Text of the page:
Join us for the Annual Mexican Independence Day Celebration!
Sunday Sept. 15th, 2019
5:00 PM – 9:00 PM
California State University, San Bernardino
Meeting Centers Area - Patio
Cultural performances, Music, and a varied assortment of Mexican Foods will be sold on-site.
Students, Faculty, Staff and Community Welcome
Event is FREE - COMPLIMENTARY Parking in Lot D
On this day Mexicans all over the world celebrate Mexico’s independence from Spanish rule.
Mariachi bands, Folkloric dancers and local singers and musicians, and the Mexican Consulate will provide the traditional Independence presentation (Grito)
Food vendors will be on hand to provide great Mexican entrees.
Come join us for this family-friendly and educational evening, and anticipated yearly event for all to enjoy.
*Not to be confused with Cinco de Mayo, this austere re-enactment ceremony and civic act echoes the bells with which Father Hidalgo called the Mexican people to rebel and fight against Spanish dominance, to establish a new sovereign country.
At around eleven in the evening, the President of Mexico rings the bell of the National Palace in Mexico City. After the ringing of the bell, he repeats a cry of patriotism (Grito) with the names of the important heroes of the Mexican War of Independence who were there on that very historical moment included, and ending with the threefold shout of ¡Viva México! from the balcony of the palace to the assembled crowd in the Plaza de la Constitución, or Zócalo, one of the largest public plazas in the world.
In our local Independence Celebration, our own Mexican Consulate also re-enacts the same civic ceremony by ringing a bell and giving the traditional words, with the names of Mexican Independence heroes included, ending with the threefold shout of ¡Viva México!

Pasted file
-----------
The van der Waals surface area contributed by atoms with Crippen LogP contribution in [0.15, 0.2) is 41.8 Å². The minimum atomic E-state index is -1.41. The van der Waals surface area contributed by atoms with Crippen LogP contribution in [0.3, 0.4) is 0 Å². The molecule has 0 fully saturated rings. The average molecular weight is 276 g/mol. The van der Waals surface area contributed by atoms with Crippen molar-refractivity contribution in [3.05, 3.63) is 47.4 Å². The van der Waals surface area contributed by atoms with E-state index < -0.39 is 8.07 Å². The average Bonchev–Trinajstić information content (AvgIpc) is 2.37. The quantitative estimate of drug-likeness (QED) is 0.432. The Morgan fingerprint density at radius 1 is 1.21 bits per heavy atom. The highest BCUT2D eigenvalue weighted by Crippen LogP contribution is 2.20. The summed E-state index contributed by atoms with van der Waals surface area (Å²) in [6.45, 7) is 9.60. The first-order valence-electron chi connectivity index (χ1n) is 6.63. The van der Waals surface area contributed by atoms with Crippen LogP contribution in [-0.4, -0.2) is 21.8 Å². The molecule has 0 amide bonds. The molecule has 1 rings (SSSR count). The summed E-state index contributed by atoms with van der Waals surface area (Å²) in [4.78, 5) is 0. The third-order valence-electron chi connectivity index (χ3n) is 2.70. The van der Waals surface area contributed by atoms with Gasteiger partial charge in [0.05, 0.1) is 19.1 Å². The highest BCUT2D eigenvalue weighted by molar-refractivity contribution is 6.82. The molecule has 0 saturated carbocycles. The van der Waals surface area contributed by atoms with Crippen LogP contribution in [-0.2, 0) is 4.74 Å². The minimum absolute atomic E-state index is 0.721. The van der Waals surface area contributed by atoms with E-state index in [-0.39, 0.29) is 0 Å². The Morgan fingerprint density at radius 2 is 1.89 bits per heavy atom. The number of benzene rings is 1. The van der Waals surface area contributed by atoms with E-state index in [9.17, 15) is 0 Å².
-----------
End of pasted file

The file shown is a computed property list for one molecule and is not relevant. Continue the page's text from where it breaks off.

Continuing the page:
In both cases, as world-wide, after each line the crowd responds in return by shouting ¡Viva! The bell rings for a second time, followed by the waving of the Mexican flag and the singing of the Mexican National Anthem.
Come join in this exciting traditional event with food, music, and live performances; -as well you will be able to watch the live-feed on the large projector screens of the re-enactments and celebrations from the Zócalo in Mexico City, as well as others all over the world.
Sponsors & Partners
- Latino Education & Advocacy Days (LEAD)
- Association of Latino Faculty, Staff & Students (ALFSS), CSUSB
- Liberal Studies Program, CSUSB
- Office of the Mexican Consulate, San Bernardino
- Associated Students Incorporated (ASI), CSUSB
- Santos Manuel Student Union - LatinX Center, CSUSB
- San Bernardino Mission Chapel / Santana Funeral Services
- San Bernardino City Unified School District
- Apoyo Financiero
- Office of the President & Cabinet, CSUSB
- Cardenas Markets
- College of Extended & Global Education, CSUSB
- Office of Catholic Schools, Diocese of San Bernardino
- Office of Undergraduate Studies, CSUSB
- Assemblymember Eloise Gómez Reyes, CA 47th Assembly District
- Gil Navarro, Non-Attorney Representative
- AT& T, Riverside/San Bernardino Counties
- San Bernardino County Superintendent of Schools